Who’s Afraid of Modern Art? by Daniel Siedell

Chapter Six, “The Poetics of Modern Art” (all quotes, unless otherwise indicated, are from the book)

Modern Art Book CoverFrom previous discussion:

“The relationship of the modern artist to the past begins…with the experience of rupture and loss, with an intuition of the deep discontinuity between the past and the present…But what is now required are new artistic forms that come from experience of the present. This approach contradicted the nineteenth-century academic establishment, which saw the art of the past as an ideal that normed all art…For the modern artist, however, art was, and is, not merely the transmission of technique and subject matter, form and content – it also consists of the artist’s own sensibility, which necessarily includes an attunement to the age in which one lives.” page 128


“[Kirk] Varnedoe’s topic was abstract art [titled Pictures of Nothing: Abstract Art since Pollock]. While angering the vast majority of those who care little about art and confusing those who claim to care to care some about art, abstract art continues to vex even the specialists…[his] lectures reveal the positive role of abstract art in modern cultural life.” page 145

“Abstract art invites us to perceive finer and finer distinctions of line, form, color, and, most importantly, intention. ‘The less there is to look at, the more important it is that we look at it closely and carefully. This is critical for abstract art. Small differences make all the difference.’ Popular wisdom considers abstract art an excuse for ‘tenured radicals’ to disguise bad art in the cloak of theory, art that does not reflect skill in rendering likeness. On the contrary, Varnedoe insists, abstract art is difficult, it takes practice to understand, and if it is governed by rules that appear arbitrary, that only makes it like every other cultural practice. But unlike many defenders of abstraction, Varnedoe was never burdened with academic theory. ‘Between vague confusions of individual experiences and the authority of big ideas…sign me up for experience first.’ Pictures of NOthing is about looking closely at abstract art…Varnedoe takes very seriously Frank Stella’s quip about his paintings, ‘What you see is what you see.'” page 145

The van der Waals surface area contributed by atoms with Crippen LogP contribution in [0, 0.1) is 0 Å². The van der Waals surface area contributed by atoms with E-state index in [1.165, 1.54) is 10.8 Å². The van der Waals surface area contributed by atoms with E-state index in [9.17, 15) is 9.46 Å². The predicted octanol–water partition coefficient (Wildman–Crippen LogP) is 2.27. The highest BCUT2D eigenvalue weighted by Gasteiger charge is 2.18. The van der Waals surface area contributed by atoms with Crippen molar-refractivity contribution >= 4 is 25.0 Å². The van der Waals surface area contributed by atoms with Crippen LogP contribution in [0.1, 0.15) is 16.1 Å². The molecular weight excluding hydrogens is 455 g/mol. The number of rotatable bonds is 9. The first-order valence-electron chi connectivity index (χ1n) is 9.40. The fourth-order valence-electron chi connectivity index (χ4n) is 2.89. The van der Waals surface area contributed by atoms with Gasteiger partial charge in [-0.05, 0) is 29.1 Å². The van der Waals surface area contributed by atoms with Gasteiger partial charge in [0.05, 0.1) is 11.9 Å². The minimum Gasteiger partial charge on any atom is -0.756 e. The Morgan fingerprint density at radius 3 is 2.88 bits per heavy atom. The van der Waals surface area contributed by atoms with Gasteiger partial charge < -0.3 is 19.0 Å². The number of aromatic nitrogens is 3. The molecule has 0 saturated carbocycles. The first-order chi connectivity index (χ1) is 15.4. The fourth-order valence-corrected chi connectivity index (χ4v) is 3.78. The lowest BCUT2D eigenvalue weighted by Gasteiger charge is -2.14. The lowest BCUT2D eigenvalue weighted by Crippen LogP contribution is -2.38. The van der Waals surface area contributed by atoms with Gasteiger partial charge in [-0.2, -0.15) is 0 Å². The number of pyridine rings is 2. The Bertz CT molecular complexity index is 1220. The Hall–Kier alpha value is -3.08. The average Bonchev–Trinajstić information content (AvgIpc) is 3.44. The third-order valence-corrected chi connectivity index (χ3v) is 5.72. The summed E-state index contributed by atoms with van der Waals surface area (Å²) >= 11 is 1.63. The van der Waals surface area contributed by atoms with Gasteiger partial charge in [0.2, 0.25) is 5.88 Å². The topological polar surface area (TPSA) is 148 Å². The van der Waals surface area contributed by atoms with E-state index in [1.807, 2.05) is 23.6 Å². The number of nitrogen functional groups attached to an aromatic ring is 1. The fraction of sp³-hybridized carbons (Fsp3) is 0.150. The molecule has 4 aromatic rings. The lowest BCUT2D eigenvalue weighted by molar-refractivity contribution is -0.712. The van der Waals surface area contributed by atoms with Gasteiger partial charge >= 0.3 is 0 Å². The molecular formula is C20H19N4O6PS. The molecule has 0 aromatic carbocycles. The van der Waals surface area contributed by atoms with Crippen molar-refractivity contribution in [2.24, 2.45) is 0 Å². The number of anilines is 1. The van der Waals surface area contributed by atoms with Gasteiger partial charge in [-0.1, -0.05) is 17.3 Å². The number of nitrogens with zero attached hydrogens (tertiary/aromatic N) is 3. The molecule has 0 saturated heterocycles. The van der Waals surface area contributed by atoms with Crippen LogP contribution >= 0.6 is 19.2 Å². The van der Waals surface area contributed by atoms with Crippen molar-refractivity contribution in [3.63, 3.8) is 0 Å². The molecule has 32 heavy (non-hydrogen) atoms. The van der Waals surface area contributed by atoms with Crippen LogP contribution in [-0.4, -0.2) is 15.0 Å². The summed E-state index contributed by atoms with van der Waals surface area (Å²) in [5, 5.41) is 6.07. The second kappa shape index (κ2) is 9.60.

Question: What do you think Siedell/Varnedoe mean by “if it is governed by rules that appear arbitrary, that only makes it like every other cultural practice”? What is the difference between ideas and experience? When are they related? When are they NOT related or un-relatable?


Pictures of Nothing is nothing if not a celebration of nuances, those small differences that become expressive, that reveal themselves to those who gaze intently and with empathy. The humanity of abstract art is often found not in what it depicts but in how it is made and how the artifact forces us as viewers to attend to details we might not otherwise consider, details that are the products of intentional decisions. The human presence embodied in the slightest of adjustments of line, form, distinctions, distinctions that another human being experiences. Indeed, Varnedoe’s lectures suggest that to experience a Jackson Pollock drip painting or a Richard Serra steel piece one has to actually see it in person, to experience its real presence, that space that opens up between the artifact and the viewer. Authentic art does not merely rely on our knowledge – it adds to it through experience.” page 146

Question: How do you respond to Siedell/Varnedoe’s argument for experiencing in person? This is an argument for abstract art, how does it relate to non-abstract art?